I signed up for the pre-release trial  of Winter ’09 today and am starting to explore the new features. One new or rather a fully supported feature is Dynamic SOQL (it was previously in pilot).  Dynamic SOQL lets you build and execute a query at runtime.  This feature is especially important if you are an ISV (Independent Software Vendor) or someone writing tools that has to work in multiple orgs where it is impossible to know until runtime what the query looks like.  As an example, a general purpose reporting tool would have to let the user select the objects and other criteria at runtime and build a query based on the selected criteria.  It is also useful if you want your code to be flexible and independent of the underlying data model.

Sample Code

Let us look at some code using a simple but somewhat contrived example.  We want to retrieve all Account or Contact records in a particular zip code. 

The VisualForce page

We build a VisualForce page which uses a custom controller called
SOQLController.  The page lets a user select either Account or Contact
object and type in a zipcode.  We use this information to build a query
string, execute it and return back a list of SObjects. We then display
the result set on our page.

<apex:page controller="SOQLController" >
<apex:pageBlock title="Test dynamic SOQL">
  <apex:form >
    <apex:outputText value="Select Object to Query on   "></apex:outputText>
    <apex:selectList value="{!objectName}" size="1" >
        <apex:selectOption itemValue="Account" itemLabel="Account" />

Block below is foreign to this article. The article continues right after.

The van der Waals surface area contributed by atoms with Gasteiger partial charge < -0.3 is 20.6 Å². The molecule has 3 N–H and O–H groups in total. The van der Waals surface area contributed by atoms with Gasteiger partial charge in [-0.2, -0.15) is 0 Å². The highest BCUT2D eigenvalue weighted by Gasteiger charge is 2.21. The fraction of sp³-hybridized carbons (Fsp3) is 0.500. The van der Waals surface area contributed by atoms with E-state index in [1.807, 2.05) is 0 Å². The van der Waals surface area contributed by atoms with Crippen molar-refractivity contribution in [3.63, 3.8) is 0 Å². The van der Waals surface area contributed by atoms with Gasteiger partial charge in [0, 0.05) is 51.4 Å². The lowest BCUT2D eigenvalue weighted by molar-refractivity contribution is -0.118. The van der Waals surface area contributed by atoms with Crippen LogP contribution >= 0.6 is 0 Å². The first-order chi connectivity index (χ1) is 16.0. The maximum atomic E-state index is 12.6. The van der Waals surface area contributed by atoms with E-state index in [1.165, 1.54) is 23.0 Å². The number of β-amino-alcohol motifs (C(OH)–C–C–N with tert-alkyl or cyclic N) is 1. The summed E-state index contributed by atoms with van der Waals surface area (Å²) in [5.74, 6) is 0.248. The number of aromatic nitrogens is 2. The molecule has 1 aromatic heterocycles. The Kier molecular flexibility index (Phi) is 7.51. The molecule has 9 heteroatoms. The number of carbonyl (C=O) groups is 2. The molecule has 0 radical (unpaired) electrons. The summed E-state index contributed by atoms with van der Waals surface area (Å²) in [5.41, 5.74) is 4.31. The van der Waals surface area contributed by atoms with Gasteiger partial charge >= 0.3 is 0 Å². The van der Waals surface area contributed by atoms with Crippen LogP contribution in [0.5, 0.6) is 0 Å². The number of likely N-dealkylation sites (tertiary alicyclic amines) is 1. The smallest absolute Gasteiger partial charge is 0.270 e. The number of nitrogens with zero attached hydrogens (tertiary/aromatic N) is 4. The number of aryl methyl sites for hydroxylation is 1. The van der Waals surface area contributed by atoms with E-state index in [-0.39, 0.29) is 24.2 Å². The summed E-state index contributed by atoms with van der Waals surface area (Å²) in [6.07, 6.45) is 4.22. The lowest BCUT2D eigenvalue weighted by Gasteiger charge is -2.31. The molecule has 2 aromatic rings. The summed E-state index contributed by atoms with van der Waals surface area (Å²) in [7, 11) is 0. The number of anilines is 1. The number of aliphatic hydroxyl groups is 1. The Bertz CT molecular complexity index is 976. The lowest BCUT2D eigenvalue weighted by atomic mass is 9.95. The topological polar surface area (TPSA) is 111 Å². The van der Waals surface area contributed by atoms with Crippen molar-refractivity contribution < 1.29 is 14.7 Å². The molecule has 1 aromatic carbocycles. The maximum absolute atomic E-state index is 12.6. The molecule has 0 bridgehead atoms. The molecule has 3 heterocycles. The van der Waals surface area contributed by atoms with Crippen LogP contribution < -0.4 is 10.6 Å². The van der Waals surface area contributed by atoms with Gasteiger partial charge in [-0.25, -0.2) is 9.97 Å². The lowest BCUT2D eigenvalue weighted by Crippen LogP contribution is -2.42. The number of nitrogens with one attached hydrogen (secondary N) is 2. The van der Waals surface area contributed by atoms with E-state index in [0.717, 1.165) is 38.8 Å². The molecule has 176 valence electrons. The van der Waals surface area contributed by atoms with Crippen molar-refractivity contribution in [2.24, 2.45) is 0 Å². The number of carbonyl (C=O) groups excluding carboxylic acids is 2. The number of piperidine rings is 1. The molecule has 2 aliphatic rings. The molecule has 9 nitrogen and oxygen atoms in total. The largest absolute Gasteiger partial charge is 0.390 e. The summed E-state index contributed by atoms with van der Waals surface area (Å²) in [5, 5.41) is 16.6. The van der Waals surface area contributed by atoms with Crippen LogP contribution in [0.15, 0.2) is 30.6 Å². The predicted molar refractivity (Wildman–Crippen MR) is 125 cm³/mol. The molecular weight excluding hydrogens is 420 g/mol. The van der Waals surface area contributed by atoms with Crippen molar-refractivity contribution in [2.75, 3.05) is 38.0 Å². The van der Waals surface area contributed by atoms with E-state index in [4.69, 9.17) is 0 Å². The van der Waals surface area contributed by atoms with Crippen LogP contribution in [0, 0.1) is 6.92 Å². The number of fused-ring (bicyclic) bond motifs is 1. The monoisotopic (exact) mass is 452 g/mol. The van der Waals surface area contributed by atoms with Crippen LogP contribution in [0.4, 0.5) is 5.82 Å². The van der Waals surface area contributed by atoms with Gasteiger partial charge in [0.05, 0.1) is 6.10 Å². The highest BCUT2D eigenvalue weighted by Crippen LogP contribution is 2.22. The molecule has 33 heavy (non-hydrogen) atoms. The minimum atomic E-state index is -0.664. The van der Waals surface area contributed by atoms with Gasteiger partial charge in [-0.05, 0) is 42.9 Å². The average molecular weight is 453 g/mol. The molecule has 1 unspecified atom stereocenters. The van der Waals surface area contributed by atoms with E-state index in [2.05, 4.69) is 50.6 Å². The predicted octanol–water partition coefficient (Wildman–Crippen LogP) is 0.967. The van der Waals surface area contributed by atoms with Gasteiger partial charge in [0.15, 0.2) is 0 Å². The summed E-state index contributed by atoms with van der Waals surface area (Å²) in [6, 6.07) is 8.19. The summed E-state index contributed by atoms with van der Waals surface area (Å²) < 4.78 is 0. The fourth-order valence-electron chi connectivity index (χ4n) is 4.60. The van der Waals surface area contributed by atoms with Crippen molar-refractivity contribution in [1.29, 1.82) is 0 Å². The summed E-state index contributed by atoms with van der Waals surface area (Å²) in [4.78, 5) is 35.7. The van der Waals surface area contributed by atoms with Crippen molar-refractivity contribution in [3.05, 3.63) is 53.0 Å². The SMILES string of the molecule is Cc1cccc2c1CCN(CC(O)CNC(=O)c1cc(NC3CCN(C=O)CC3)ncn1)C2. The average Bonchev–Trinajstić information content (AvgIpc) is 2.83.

<apex:selectOption itemValue="Contact" itemLabel="Contact" />
    <apex:outputText value=" Enter Zip Code    " ></apex:outputText>
    <apex:inputText value="{!zipCode}" />
    <apex:commandButton value="Query" action="{!query}" ></apex:commandButton>   
<apex:pageBlock title="Retrived Ids">
    <apex:dataList value="{!queryResult}" var="r">
        <apex:outputText value ="{!r.Id}" />

The page looks as shown in Figure 1 below.

The Controller code and the query method

When the user hits the Query button, the query method in the controller is invoked. The code for the controller is shown below.  Since Account and Contact use different field names for storing the zip code we have to set that appropriately. We build the query as a string by concatenating the different pieces.  We then call the query method on the Database singleton which returns a list of SObjects.

public class SOQLController { 
    public String objectName { get {return objectName ;} set{ objectName = value ;} }
    public String zipCode { get { return zipCode ;} set { zipCode=value ; } }
    public List queryResult { get {return queryResult; }  set { queryResult = value ; }
    public PageReference query() {
        String zipFieldName ;      
        if( objectName == 'Account' ){
                zipFieldName = 'BillingPostalCode' ;
        else if( objectName == 'Contact' ){
                zipFieldName = 'MailingPostalCode' ;
        // create the query string
        String qryString = 'SELECT Id FROM ' + objectName + ' WHERE ' + objectName + '.' +
            zipFieldName + '=' + ''' + zipCode + ''' ;
        // execute the query
        queryResult = Database.query(qryString) ;      
        return null;

The result of running this with some sample data is shown in Figure 2 where we just display the Ids of the retrieved Contact records.

Some Observations

  • This example hardcodes the values of objects which a user can select – in this case to either Account or Contact and the field used as a filter – in this case the zipcode.  More typically such criteria would be built dynamically as well.  A general purpose reporting tool for example, would not know what custom objects an org may contain and the exact criteria which the user may want to use as filter.